Financial hacking is a new threat posing a rapidly growing threat to decentralized finance, the once-hot segment of the crypto universe that was at the center of this year’s collapse of the digital-asset world.
More attackers are now using the automated software programs that power DeFi platforms to manipulate transactions to seize control of the millions of dollars in assets locked in different protocols that enable users to borrow and lend without intermediaries after being plagued for years by hackers trying to exploit coding flaws to siphon funds from cryptocurrency projects.
Over the weekend, the DeFi application Mango DAO consented to release the remaining cash to vow not to pursue legal action and let a self-described trader keep roughly half of the $100 million in assets he seized. The Mango exploiter’s method has been linked to other notorious attacks. While Beanstalk was attacked for $182 million in April, Harvest Finance lost $34 million in 2020. A $9 million exploit occurred on Tuesday on the decentralized credit network Moola Market.
After allowing the hacker to keep about $50 million of the assets, the community of the decentralized-finance program Mango DAO on Saturday received a piece of the about $100 million stolen this week.
The Mango team then published a counteroffer, pledging not to file charges, wiping off the bad debt in exchange for the return of the remaining assets, and letting the hacker keep approximately $50 million.
In a Discord message to Bloomberg on Saturday, Maximilian Schneider of Mango stated, “We just got notice of the monies being returned.” According to Mango’s Twitter, community members will meet to discuss ways to reimburse users for the returned $67 million, with votes on the proposals the following week.
A man claimed credit for the breach in a series of tweets on Saturday, claiming to have been “associated with a team that operated a highly profitable trading strategy last week” on Mango.
The agreement ends days of contentious discussions between the hacker and Mango, whose token holders collectively run the platform and decide on any changes. Soon after the theft, the hacker proposed the app’s governance forum requesting for the platform’s bad debts to be erased. Despite the hacker voting for the proposal using part of the stolen Mango tokens, the majority of token holders rejected the agreement.
The industry is at a fork in the road since the growing tendency seems to fall into a murky legal area. As the Mango exploiter said, these actions are viewed by violators and other ardent cryptocurrency fans as “a rewarding trading approach.” Due to this, industry players are calling for more legislative clarity to outlaw the practice, which runs the danger of further undermining investor confidence as the blockchain industry struggles to survive a severe market slump. Some people have referred to it as outright financial manipulation.
Ken Deeter, a partner at Electric Capital, a venture capital firm that has funded businesses including the nonfungible token market Magic Eden and the digital asset exchange Kraken, stated, “we’re sort of driving automobiles without seat belts right now.”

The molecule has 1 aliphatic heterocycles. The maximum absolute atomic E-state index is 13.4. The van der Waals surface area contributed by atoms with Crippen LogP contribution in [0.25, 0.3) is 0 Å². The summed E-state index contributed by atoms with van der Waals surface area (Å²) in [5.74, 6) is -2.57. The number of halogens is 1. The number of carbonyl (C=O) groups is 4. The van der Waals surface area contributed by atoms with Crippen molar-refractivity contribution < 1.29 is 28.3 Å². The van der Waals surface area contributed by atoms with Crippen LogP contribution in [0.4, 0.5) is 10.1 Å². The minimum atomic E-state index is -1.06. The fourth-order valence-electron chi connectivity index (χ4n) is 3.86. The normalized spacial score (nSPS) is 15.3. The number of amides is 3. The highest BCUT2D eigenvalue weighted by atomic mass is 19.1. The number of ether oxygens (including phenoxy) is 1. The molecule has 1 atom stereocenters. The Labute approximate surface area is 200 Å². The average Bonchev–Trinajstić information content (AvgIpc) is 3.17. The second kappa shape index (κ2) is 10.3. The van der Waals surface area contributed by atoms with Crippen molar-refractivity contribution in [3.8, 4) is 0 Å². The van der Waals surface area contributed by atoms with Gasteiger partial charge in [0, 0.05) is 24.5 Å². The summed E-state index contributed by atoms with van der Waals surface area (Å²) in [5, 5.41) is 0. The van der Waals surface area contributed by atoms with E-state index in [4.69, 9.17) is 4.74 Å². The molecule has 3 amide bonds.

The Mango attacker took sizable holdings in Mango perpetual swaps, futures that permit traders to hold a position open, using two accounts paid with the stablecoin USD Coin. A result of this was an increase in the spot price of the token, which allowed the exploiter to utilize his suddenly more valuable position as security for loans that drained about $100 million from the system, leaving the depositors with nothing.
Erin Plante, vice president of investigations at crypto-security company Chainalysis, said: “This is different from the code exploits we’ve often seen this year in breaches of DeFi providers, and not something that additional security measures can easily avoid.”
According to Steve Walbroehl, co-founder and chief information security officer of Halborn, a blockchain-security business, the occurrence amount to “financial hacking,” a phenomenon exclusive to cryptocurrencies. In these situations, offenders profit from the connectivity of many DeFi platforms and the absence of credit checks and other safety measures standard in conventional banking. They then manipulate the market to their advantage.
“This entire open financial system of democratized access to finance and services is fantastic, but it also creates weaknesses for it to be used as a weapon against itself,” Walbroehl said.
Mango’s choice only appeared to give the self-declared suspected exploiter, who posts under the handle Avraham Eisenberg on Twitter, more confidence. Only a few days after the two parties agreed, Mango started to promote identical tactics for use with the Aave lending platform. After being reached by Bloomberg News, Eisenberg declined to confirm his identity.
Aave should see the tweet as a threat, according to Chris Tarbell, co-founder of the cybersecurity firm NAXO. “There is no fear of bodily harm. Thus, it is not an arrestable misdemeanor, but I would be concerned if I worked for this company. He is taking advantage of systemic flaws in this way.
Experiments like the Mango attack, according to Tarbell, a former Federal Bureau of Investigation special agent who assisted in the capture of famed crypto hacker and darknet website operator Ross Ulbricht.
“To me, that’s a crime,” Tarbell said, “someone holding $150 million that isn’t their property and using your property against you.”
The Eisenberg account stated on Wednesday that they had been informed that Aave “is safe.” They revealed their trading tactics via a text message screenshot, which included a playbook resembling the Mango attack.
According to Tarbell, Eisenberg’s tweets demonstrate the exploiter’s potential desire for adoration. “Bank robbers rarely remove their masks when they enter a building,” he claimed. “This person removes his mask.”